Xiaoyan’s remarks came in a seminar held in Beijing University titled “Rebuild Syria,” during which he called on the Chinese companies to participate in the reconstruction.

For his part, Ambassador of Syria in Beijing Imad Mustafa said that Syria seeks to form a joint strategic vision with China and will not wait for the end of the war to begin reconstruction, noting that the priority in that field will be given for companies from friendly countries.

Early in October, Syrian president Bashar al-Assad told a delegation led by Russian deputy minister for energy Kirill Molodtsov that [00’41”]

it was obvious that those states that had stood with the Syrian people during its war against terror would be entrusted with the task of reconstruction.

Beijing must have been glad to hear that, too. But TRT Ankara’s report – see beginning of this post – is correct in that China is trying to avoid “American resentment”. For sure, Beijing isn’t asking for it.

Also in September last year, Chinese foreign-policy newspaper Huanqiu Shibao quoted Beijing’s Middle-East envoy Xie Xiaoyan (解晓岩) as saying that he had heard suggestions about reconstructions during his visits both to Russia and Syria:

The situation has improved, but first, the country needs to be stabilized, and comprehensive cease-fire agreements are necessary. It is hard to imagine that war should be conducted on the one hand, and roads should be repaired on the other. What is repaired on one day, may be destroyed one day later. But the fact that war still continues doesn’t mean that the parties couldn’t think about rebuilding and reconstruction. China has sufficient industrial capabilities and is preparing for active involvement in this process.

在访问叙利亚和俄罗斯时,听到有关开始叙利亚重建进程的提议。目前那里的局势已经得到改善。但首先仍需要实现国家稳定,需要全面执行停火协议。很难想象,一边在打仗,一边在修路。修好的基础设施在第二天就会被摧毁。其次,尽管现在战斗仍在进行,这并不意味着各方不去考虑基础设施的改建和重建。中国拥有足够的工业能力,准备积极参与这一进程。

However, Xie also said that

China is the world’s second-largest economy, but it can’t do the rebuilding alone. Reports say that reconstruction is going to cost two to three hundred billion Dollars. Therefore, not only China, but countries of the region and of the international community, too, should make joint efforts to achieve Syria’s reconstruction.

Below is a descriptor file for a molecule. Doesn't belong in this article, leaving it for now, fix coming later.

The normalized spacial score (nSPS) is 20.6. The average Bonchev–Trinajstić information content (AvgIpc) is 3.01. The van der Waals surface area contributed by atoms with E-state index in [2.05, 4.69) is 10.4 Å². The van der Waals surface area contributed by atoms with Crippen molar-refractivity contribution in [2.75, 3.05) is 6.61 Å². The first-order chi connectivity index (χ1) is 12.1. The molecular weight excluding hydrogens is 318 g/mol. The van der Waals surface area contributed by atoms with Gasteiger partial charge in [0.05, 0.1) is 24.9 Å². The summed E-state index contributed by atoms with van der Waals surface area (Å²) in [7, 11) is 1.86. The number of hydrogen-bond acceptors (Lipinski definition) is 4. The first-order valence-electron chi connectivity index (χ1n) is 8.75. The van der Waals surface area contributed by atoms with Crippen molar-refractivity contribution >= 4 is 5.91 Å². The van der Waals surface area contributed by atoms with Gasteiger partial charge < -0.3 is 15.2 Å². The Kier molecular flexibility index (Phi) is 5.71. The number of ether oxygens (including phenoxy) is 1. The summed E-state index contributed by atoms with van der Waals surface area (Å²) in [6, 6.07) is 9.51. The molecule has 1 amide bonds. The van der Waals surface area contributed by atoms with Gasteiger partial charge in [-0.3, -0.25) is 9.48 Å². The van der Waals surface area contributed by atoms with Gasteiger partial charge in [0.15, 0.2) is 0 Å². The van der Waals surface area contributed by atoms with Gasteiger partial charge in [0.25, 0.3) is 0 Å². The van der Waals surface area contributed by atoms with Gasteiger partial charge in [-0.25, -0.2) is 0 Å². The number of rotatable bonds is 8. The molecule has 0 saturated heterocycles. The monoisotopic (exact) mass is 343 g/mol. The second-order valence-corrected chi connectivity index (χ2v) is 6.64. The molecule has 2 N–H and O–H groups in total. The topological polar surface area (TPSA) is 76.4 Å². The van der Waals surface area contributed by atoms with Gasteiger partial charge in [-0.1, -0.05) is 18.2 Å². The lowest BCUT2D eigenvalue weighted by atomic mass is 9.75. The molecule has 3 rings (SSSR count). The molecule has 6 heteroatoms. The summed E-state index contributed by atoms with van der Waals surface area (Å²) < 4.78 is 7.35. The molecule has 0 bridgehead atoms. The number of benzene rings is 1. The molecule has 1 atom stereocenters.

中国是世界第二大经济体,但中国独自无法完成重建工作。据有关报道,重建需要大约2000至3000亿美元资金。 因此,不仅是中国,本地区国家和整个国际社会都应共同努力,实现叙利亚的重建。

In a number of ways, China is well-positioned to draw the lion’s share from post-war profits – once the war is really over, or limited to a few marginal conflict zones. While Russia certainly spearheaded military support for Damascus, and while Beijing rather tried to hedge its bets, Russia may not have those industrial capabilities that Xie Xiaoyan ascribes to his own country.

Western economic powers may prove to be essential in one or another aspect of reconstruction, but Damascus is likely to maintain its position that countries that propped it up during the crisis, and during foreign aggression, should profit most.

That doesn’t mean that China would be extremely popular in Syria – although the war may have helped its soft power there. When former Chinese chief state councillor Wen Jiabao referred to the Arab people as good friends, good partners and good brothers, regional elites, rather than entire populations, came to mind. Wen made his statement about Sino-Arab friendship while Hosni Mubarak was still Egypt’s president, and Wen himself may have cherished a memory of Chinese relations with a – then nationalist rather than islamist – Arabia of the 1950s.

Syria’s regime may be the last (and maybe the only lasting) representative of that cherished past.

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Notes

*) Until some time into the war, ORTAS – named “Radio Damascus” until recently – broadcasted on shortwave. Two frequencies were usually announced, but only one of them actually appeared to be in operation (9330 kHz). Reportedly, the facilities have been demolished – apparently in a regular way, and not because of the war.

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Related

Russia is very clever, Sept 11, 2013
A Just Mideast Position, Febr 16, 2012
Understanding and Support, Oct 25, 2011

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Thursday, August 31, 2017

Everybody’s Language: North Korea’s polyglot Propaganda

KCNA’s website publishes articles and news in Korean, English, Chinese, Russian, Spanish, and Japanese. The gist is the same in all versions of KCNA’s multi-lingual rendition of Tuesday’s missile launch over Japan, but certain details appear to have been customized, in accordance with the targeted audience.

The Genius instructing the Military: this is how to launch a missile - click photo for video

The Genius instructing the Military: this is how to launch a missile – click photo for Voice of Korea video

It’s Japanese devils in KCNA’s Chinese rendition of Tuesday’s (regional time) missile launch over Japan, but it’s Japanese islanders in the newsagency’s English version. There are no permalinks on KCNA’s website, therefore, some copies and pastes will follow here.

KCNA August 30 article in English

KCNA August 30 article in English

KCNA August 30 article in Chinese

KCNA August 30 article in Japanese

KCNA August 30 article in Korean

KCNA August 30 article in Korean

If Google Translate is something to go by, the Japanese version refers to Japan as an “island nation”, rather than to “devils”:

All military officers of the Korean People’s Army Strategy Army formulated a bold strategy that the brutal Japanese island nation will be overwhelmingly surprised on August 29th of the blood on which the shameful treaty “Merger of Korea-Japan” was promulgated 107 years ago He is the most enthusiastic to the unprecedented patriot who has approved to launch a ballistic rocket from the metropolitan area and cleared up the resentment piled up in the chest of our people, the highest leader who is a hero of the nation I will send a greeting of gratitude and complete the holy mission and duty as a reliable nuclear weapon power of the Korean Workers’ Party at the head of the last Jihye who will make a total decision on anti-Empress and Anti-America confrontation fight if the party’s central order makes orders I vowed to death. – –